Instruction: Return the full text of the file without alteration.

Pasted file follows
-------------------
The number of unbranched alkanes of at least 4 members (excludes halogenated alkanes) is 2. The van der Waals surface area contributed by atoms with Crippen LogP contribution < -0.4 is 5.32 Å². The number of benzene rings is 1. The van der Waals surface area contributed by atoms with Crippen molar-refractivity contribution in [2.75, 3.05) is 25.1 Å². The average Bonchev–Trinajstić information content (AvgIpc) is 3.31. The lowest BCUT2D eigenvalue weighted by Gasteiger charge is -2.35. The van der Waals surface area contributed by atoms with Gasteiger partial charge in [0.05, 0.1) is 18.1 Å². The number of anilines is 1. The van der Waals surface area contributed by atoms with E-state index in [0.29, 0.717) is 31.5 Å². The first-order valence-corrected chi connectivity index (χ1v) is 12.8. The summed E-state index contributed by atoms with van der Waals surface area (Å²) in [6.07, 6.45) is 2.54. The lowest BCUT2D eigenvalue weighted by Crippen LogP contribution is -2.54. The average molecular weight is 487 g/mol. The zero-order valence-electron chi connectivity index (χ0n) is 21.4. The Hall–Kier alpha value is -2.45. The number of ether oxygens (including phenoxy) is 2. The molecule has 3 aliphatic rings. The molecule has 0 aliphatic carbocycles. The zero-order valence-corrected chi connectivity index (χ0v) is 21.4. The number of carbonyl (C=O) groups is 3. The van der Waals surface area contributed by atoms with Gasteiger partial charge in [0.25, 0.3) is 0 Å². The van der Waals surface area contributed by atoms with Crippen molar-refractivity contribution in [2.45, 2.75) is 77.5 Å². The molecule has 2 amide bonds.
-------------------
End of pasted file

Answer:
The number of unbranched alkanes of at least 4 members (excludes halogenated alkanes) is 2. The van der Waals surface area contributed by atoms with Crippen LogP contribution < -0.4 is 5.32 Å². The number of benzene rings is 1. The van der Waals surface area contributed by atoms with Crippen molar-refractivity contribution in [2.75, 3.05) is 25.1 Å². The average Bonchev–Trinajstić information content (AvgIpc) is 3.31. The lowest BCUT2D eigenvalue weighted by Gasteiger charge is -2.35. The van der Waals surface area contributed by atoms with Gasteiger partial charge in [0.05, 0.1) is 18.1 Å². The number of anilines is 1. The van der Waals surface area contributed by atoms with E-state index in [0.29, 0.717) is 31.5 Å². The first-order valence-corrected chi connectivity index (χ1v) is 12.8. The summed E-state index contributed by atoms with van der Waals surface area (Å²) in [6.07, 6.45) is 2.54. The lowest BCUT2D eigenvalue weighted by Crippen LogP contribution is -2.54. The average molecular weight is 487 g/mol. The zero-order valence-electron chi connectivity index (χ0n) is 21.4. The Hall–Kier alpha value is -2.45. The number of ether oxygens (including phenoxy) is 2. The molecule has 3 aliphatic rings. The molecule has 0 aliphatic carbocycles. The zero-order valence-corrected chi connectivity index (χ0v) is 21.4. The number of carbonyl (C=O) groups is 3. The van der Waals surface area contributed by atoms with Gasteiger partial charge in [0.25, 0.3) is 0 Å². The van der Waals surface area contributed by atoms with Crippen molar-refractivity contribution in [2.45, 2.75) is 77.5 Å². The molecule has 2 amide bonds.